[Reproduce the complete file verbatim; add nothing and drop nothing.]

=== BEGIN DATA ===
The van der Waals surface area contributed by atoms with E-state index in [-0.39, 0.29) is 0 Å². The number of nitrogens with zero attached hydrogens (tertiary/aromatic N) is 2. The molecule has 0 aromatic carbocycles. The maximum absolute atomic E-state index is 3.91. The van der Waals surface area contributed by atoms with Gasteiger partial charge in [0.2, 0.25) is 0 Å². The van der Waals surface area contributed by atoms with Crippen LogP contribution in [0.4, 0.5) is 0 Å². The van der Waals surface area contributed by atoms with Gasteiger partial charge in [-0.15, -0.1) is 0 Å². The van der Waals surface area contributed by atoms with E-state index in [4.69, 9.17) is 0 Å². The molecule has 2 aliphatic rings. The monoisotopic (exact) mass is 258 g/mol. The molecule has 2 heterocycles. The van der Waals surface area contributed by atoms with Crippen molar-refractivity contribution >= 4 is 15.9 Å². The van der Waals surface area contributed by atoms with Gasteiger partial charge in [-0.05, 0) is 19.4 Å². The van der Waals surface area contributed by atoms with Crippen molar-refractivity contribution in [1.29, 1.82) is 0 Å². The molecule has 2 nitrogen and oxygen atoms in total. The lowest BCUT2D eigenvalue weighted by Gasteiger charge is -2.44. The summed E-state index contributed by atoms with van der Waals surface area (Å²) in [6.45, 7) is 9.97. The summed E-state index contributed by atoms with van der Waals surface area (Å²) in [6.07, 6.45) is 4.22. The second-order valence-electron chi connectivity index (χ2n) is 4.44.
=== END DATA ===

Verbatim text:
The van der Waals surface area contributed by atoms with E-state index in [-0.39, 0.29) is 0 Å². The number of nitrogens with zero attached hydrogens (tertiary/aromatic N) is 2. The molecule has 0 aromatic carbocycles. The maximum absolute atomic E-state index is 3.91. The van der Waals surface area contributed by atoms with Gasteiger partial charge in [0.2, 0.25) is 0 Å². The van der Waals surface area contributed by atoms with Crippen LogP contribution in [0.4, 0.5) is 0 Å². The van der Waals surface area contributed by atoms with Gasteiger partial charge in [-0.15, -0.1) is 0 Å². The van der Waals surface area contributed by atoms with E-state index in [4.69, 9.17) is 0 Å². The molecule has 2 aliphatic rings. The monoisotopic (exact) mass is 258 g/mol. The molecule has 2 heterocycles. The van der Waals surface area contributed by atoms with Crippen molar-refractivity contribution >= 4 is 15.9 Å². The van der Waals surface area contributed by atoms with Gasteiger partial charge in [-0.05, 0) is 19.4 Å². The van der Waals surface area contributed by atoms with Crippen molar-refractivity contribution in [1.29, 1.82) is 0 Å². The molecule has 2 nitrogen and oxygen atoms in total. The lowest BCUT2D eigenvalue weighted by Gasteiger charge is -2.44. The summed E-state index contributed by atoms with van der Waals surface area (Å²) in [6.45, 7) is 9.97. The summed E-state index contributed by atoms with van der Waals surface area (Å²) in [6.07, 6.45) is 4.22. The second-order valence-electron chi connectivity index (χ2n) is 4.44.